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Casey Anthony Trial Update: Meter reader Roy Kronk inspected Caylee's skull with stick

Casey Anthony Trial Update: Meter reader Roy Kronk's 911 calls played
Casey Anthony, right, and her attorney Jose Baez listen during testimony in her murder trial June 28, 2011. AP Photo

(CBS/WKMG/AP) ORLANDO, Fla - Roy Kronk, the meter reader who found Caylee's remains, testfied Tuesday he was not sure if the remains were in the same place where he saw something suspicious four months prior to the discovery.

Pictures: Casey and Caylee Anthony, Personal Photos

Kronk called authorities on August 11, 2008 and told the dispatcher he saw something white, which appeared to be a skull, near a gray bag in an area near the Anthony family home, reports CBS affiliate WKMG. Kronk called police on Dec. 11, 2008 to report finding Caylee's remains.

When asked by the defense whether or not the suspicious items from August were near where he ended up finding Caylee's remains, he said he was not sure.

"I cannot answer that question. In August it was flooded, in December it wasn't," Kronk said, reports the station.

When he found Caylee's remains, Kronk said he lifted up the skull by poking a stick through the eye socket. He said he never fully picked it up, but he pivoted it. Medical Examiner Dr. Jan Garavaglia testified that Caylee's skull had been resting in the same location at the same position for several months, according to the station.

In his deposition, Kronk said he picked up the skull and dropped it using a stick. Kronk said he made a mistake in his statement by saying the skull rolled out of a bag when he examined it using his meter reading stick, WKMG reports.

Kronk testified that he did not read any meters in the area on the day he found the remains but had gone into the woods to relieve himself. He said it was the first time he had returned to the area since August.

The defense has implied that Kronk staged the scene to obtain a reward. Lead defense attorney Jose Baez described Kronk as "morally bankrupt."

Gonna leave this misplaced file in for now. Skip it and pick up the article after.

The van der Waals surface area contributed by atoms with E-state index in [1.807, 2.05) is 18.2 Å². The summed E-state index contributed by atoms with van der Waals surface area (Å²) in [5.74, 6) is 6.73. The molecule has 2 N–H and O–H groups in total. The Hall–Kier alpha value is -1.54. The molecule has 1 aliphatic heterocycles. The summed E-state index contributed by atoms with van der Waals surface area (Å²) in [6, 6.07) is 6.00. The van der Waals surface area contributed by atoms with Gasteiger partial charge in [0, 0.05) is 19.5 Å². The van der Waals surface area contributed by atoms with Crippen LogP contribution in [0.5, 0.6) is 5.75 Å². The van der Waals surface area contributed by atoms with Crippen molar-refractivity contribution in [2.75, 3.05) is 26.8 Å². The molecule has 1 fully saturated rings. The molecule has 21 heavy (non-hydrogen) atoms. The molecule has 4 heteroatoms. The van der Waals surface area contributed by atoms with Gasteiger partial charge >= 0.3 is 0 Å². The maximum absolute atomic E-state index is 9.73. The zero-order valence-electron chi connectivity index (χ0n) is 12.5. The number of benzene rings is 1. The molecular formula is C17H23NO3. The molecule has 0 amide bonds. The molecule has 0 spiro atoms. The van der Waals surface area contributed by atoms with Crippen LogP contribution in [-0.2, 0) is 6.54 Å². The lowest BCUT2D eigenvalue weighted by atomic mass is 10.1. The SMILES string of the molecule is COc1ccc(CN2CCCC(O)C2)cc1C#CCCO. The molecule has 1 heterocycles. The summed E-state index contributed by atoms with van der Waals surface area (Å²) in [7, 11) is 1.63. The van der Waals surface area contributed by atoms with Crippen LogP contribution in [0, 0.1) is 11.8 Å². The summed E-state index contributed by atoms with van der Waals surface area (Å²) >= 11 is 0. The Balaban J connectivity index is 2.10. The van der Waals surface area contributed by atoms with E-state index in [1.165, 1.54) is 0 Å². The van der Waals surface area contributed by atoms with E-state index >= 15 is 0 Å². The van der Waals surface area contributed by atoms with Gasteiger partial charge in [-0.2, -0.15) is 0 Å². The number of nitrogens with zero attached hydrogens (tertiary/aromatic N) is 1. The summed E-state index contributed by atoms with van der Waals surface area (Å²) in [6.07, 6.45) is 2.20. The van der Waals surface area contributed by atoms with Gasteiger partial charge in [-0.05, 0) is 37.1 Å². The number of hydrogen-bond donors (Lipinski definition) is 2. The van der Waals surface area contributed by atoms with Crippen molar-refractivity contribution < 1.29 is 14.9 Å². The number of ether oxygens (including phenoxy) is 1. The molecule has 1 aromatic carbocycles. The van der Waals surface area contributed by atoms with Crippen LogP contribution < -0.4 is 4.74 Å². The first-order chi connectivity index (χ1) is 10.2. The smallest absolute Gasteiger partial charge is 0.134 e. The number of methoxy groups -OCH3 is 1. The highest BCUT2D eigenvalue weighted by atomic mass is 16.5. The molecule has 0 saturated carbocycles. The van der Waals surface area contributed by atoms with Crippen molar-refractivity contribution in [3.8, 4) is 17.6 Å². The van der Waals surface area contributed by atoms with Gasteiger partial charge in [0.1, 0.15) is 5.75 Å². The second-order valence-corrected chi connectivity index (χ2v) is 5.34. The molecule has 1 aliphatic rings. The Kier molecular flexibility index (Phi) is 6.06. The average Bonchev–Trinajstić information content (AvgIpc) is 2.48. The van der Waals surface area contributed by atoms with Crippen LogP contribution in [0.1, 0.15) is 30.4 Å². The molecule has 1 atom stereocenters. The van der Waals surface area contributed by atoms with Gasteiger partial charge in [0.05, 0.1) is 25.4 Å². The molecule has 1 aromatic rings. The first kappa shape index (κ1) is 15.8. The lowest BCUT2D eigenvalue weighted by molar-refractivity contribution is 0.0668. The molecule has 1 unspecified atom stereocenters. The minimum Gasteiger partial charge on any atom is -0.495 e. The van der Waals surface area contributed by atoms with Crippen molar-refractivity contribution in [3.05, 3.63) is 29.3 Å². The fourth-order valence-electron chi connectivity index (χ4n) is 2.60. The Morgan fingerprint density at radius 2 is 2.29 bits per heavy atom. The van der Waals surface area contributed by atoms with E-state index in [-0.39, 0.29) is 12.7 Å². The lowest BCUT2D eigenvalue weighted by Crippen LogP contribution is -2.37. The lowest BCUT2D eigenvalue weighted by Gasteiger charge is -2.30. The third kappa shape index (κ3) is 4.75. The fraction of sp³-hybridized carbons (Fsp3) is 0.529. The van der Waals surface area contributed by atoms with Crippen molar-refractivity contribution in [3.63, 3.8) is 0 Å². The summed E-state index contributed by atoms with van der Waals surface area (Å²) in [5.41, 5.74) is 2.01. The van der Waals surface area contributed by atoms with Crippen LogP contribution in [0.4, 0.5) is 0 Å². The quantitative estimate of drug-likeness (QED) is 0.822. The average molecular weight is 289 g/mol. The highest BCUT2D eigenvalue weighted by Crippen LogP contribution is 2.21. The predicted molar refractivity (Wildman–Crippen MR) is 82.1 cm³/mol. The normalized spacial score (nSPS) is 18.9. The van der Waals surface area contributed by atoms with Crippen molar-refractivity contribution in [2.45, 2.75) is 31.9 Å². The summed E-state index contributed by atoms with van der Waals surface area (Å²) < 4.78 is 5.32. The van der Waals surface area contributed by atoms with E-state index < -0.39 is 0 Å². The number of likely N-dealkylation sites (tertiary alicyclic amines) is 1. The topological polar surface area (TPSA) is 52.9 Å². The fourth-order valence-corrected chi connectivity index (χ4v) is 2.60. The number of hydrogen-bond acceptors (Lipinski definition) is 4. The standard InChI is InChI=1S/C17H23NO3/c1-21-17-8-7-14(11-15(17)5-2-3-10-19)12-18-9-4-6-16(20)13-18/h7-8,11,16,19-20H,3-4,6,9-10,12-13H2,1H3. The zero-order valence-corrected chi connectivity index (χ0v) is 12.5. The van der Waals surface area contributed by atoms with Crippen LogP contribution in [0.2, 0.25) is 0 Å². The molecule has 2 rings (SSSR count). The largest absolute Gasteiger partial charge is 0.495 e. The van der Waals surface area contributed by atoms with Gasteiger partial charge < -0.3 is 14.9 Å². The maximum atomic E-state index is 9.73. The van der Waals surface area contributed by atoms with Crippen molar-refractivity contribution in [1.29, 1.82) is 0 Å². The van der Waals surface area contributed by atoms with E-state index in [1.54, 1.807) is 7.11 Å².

Defense attorney Cheney Mason asked Kronk if he had any conversations with his co-workers about a reward, or "hitting the lottery." He said he might have, but only jokingly, specifically when telling them not to tell his ex-wife, reports the station.

Mason accused Kronk of telling his estranged son in November that he would be on TV and would soon be famous. Kronk denied he made those comments to his son in November. He said he called his son, who he hadn't seen in years, after finding the remains and told him to watch TV.

Kronk did admit that he told a co-worker that the area off Suburban Drive would be a good place to hide a body.

During cross-examination, prosecutor Linda Drane Burdick asked Kronk if he knows any members of the Anthony family. He said no, stating that he lived in the Kissimmee area, which is not in Orange County.

He said the only time he ever went to the Anthony home was to read the meter on August 11, 2008, and he has never been inside the home. Kronk said he had no access to anything in the home, including Caylee's belongings and duct tape found in the Anthony home.

Caylee's Winnie the Pooh blanket was found at the scene with her remains. The defense has tried to show that the duct tape found on Caylee's skull, which is the same brand as the duct tape found in the Anthony's shed, was placed there after her body had decomposed in an effort to stage the scene.

Anthony, 25, has pleaded not guilty to first-degree murder and could get the death penalty if convicted of that charge. Her defense attorneys claim Caylee Anthony accidentally drowned in the family's swimming pool.

The Casey Anthony case was recently reported on by "48 Hours Mystery."

Complete coverage of Casey Anthony on Crimesider

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